Play it back-to-back with Autobahn from the previous year, and you'll also notice that Radioactivity is an absolute quantam leap in sonic sophistication. Florian's flute has finally gone, and we're now entering the all-synth era of Kraftwerk. Gone with Autobahn are the last rough edges of krautrock-era Kraftwerk, and here begins the smart, streamlined synth band that they would remain. To my ears, Radioactivity honestly sounds like it was recorded five years after Autobahn rather than just one, such is the change in the sound. Everywhere are grand synth melodies, clipped percussion and brilliantly-realised effects. An absolute watershed album by any group's standards.

So what's this little rhythmic thud that opens the album? Check track titles...ah, a Geiger Counter. It gathers speed, gathers other Geiger counter noise around it, then leads into the morse-code opening of the title track (it's the first verse in morse code! genius!), with walls of ghostly chroal synthesiser and an almost Oriental-sounding melody. " in the air for you and me". If there's a more emotionless, deadpan vocal ever been recorded, I've yet to hear it. This is a record of atmosphere and isolation. THUD THUD hisssss goes the sombre percussion track unrelentingly as various mechanical sound effects gather around it. We're deep into the hub of the powerplant now. Or, auf deutsch, das Kraftwerk...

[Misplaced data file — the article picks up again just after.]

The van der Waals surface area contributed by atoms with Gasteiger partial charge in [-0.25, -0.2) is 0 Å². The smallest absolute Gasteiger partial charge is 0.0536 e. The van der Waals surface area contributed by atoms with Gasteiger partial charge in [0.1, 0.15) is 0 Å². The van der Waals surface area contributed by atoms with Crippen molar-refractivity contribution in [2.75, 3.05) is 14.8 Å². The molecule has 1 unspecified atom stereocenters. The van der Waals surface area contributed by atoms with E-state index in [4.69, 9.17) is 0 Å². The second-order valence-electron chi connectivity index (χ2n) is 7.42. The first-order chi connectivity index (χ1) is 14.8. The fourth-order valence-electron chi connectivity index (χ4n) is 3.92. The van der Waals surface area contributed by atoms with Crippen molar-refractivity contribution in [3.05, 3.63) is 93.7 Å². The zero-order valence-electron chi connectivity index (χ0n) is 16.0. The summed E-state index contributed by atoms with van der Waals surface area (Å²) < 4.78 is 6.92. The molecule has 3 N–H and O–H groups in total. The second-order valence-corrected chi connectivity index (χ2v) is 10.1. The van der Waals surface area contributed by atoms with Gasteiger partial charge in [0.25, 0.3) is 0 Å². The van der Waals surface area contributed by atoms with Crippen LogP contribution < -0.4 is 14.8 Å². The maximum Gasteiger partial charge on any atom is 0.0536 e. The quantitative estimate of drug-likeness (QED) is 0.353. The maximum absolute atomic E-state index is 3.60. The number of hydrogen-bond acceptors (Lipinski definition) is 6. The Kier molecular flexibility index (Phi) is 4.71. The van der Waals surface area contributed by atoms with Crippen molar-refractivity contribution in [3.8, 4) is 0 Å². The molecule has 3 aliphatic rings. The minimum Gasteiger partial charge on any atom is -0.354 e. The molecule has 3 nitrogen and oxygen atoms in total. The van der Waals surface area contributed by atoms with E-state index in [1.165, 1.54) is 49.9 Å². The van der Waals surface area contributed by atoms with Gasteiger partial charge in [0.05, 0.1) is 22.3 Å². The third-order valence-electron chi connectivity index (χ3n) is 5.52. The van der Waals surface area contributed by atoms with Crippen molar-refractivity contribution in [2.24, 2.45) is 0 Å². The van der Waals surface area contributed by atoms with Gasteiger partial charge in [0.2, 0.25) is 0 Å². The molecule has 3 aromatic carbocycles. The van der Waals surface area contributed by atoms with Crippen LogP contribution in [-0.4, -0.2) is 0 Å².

After this comes the even slower, funereal thud of Radioland. This is pure isolation in sound, a solitary radio ham scanning the airwaves for signs of life. Only a robotic, mechanised voice answers him (and it wouldn't be the last one used in this band's subsequent career...) . It's not a track without humour, though: did anyone recognise that little melodic snippet midway through the first verse? Yup, it's a cheeky quote from Tanzmusik. 'New' synth Kraftwerk pays neat homage to 'old' experimental Kraftwerk. However, it could also be said that the synth melodies and chords on the Ralf & Florian album pointed the way forward to many of the tracks on this album....